Telford & Wrekin Council, the RSPB and idverde are building the homes for the birds.
Swifts, which can fly at speeds of 67mph, have seen a drastic decline in numbers in the last 25 years, with a 58 per cent decrease in returning birds to the UK between 1993 and 2018.
Not enough flying insects, climate change affecting their migration and loss of suitable nesting sites are partly responsible for the decline, according to the RSPB, which is calling for swift action.
Each year around this time, swifts return to the UK after spending the winter in sub-Saharan Africa – an epic journey of more than 3,000 miles.
They meet up at the same nesting sites, usually in gaps under roof tiles and in the eaves of older buildings, and are easy to spot on a summer’s evening as they soar and race over rooftops.
They almost always nest in pre-Second World War buildings, as those provide the cavities and access that replicate their preferred natural nesting sites.
They also make very little mess and are considered one of the cleanest nesting birds in the UK.
As well as encouraging people to give swifts a home, the RSPB is asking them to record sightings on its Swift Mapper, a web-based mapping system and mobile app. The data will be used as a conservation planning tool to help halt the decline of this migrant species.
Ross Bray, community and nature engagement officer for RSPB/idverde partnership, said: “Swifts are on their way, so now is a great time to be putting up nesting boxes.
"The best time to look for nesting swifts is from late May to late July at dusk and early in the morning.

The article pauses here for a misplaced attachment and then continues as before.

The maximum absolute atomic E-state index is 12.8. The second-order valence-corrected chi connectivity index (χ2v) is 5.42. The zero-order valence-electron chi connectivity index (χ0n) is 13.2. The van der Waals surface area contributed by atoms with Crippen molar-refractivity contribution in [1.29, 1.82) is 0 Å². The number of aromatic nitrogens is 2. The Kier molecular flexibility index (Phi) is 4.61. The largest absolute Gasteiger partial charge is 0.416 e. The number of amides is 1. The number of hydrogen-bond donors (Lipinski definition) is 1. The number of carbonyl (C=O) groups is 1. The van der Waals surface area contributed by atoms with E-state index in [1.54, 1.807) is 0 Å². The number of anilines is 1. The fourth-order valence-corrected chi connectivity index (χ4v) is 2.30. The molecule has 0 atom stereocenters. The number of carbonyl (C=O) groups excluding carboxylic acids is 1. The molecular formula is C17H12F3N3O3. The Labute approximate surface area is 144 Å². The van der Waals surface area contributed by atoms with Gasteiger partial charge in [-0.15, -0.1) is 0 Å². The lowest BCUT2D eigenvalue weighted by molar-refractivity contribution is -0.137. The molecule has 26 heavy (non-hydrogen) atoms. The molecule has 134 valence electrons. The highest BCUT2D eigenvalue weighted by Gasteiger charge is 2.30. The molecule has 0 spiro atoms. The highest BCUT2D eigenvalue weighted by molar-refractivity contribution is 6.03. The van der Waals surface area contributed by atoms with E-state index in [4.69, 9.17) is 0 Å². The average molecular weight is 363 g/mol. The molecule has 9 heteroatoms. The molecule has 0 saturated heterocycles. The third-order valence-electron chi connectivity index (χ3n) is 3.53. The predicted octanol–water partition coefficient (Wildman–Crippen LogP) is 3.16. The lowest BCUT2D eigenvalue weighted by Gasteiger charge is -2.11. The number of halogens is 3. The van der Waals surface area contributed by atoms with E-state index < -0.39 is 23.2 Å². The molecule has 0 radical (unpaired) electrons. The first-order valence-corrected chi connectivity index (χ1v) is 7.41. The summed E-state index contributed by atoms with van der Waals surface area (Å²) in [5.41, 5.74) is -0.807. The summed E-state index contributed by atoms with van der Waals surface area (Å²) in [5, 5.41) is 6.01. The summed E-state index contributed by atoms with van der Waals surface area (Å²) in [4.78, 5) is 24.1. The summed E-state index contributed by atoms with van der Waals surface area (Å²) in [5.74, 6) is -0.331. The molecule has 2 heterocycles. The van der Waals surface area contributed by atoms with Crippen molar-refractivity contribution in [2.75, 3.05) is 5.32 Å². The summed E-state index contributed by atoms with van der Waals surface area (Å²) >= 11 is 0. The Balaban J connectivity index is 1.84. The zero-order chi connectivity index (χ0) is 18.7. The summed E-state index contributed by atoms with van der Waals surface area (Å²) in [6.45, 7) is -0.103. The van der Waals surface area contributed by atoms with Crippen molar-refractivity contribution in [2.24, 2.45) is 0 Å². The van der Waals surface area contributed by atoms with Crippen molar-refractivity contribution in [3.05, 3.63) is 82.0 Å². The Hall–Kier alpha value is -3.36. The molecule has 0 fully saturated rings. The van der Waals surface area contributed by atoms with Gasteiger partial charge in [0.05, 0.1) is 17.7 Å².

"Watch out for groups of swifts flying fast at roof height, often calling excitedly. This means that they’re breeding nearby.
“We would like to know if you see swifts entering holes in nearby buildings, so this is what we would like you to record on Swift Mapper. Please don’t record swifts flying high or feeding over water or fields, as they may not be local nesting birds.”
By logging where you see nesting swifts, you will be helping to build up a picture of where nesting sites need to be protected and where it would be best to provide new nesting sites.
Other ways you can help swifts is by putting up a swift box like the council is doing.
In addition to swift boxes, crews are making nest boxes for other birds, bats and bugs too.
Councillor Carolyn Healy, Telford & Wrekin Council cabinet member for the natural environment and climate change, said: “Climate change, loss of habitat and nesting sites are having a devastating impact on so many animals.
"Lots of us enjoy seeing birds and bats flit across the sky and there are things we can do to help.
“Giving them a safe home, making our homes, gardens and green spaces more wildlife friendly, lessening pesticide use that can kill off their food sources, and recording what we see are just some of the ways we can all help.”
The council will continue to work with the RSPB, in partnership with idvede, to create more homes for birds, bats, and bugs, and encourage others to do the same. Churches, schools and businesses are also being urged to get involved and set up swift nesting sites.
For more information on how you can help, email Ross at email@example.com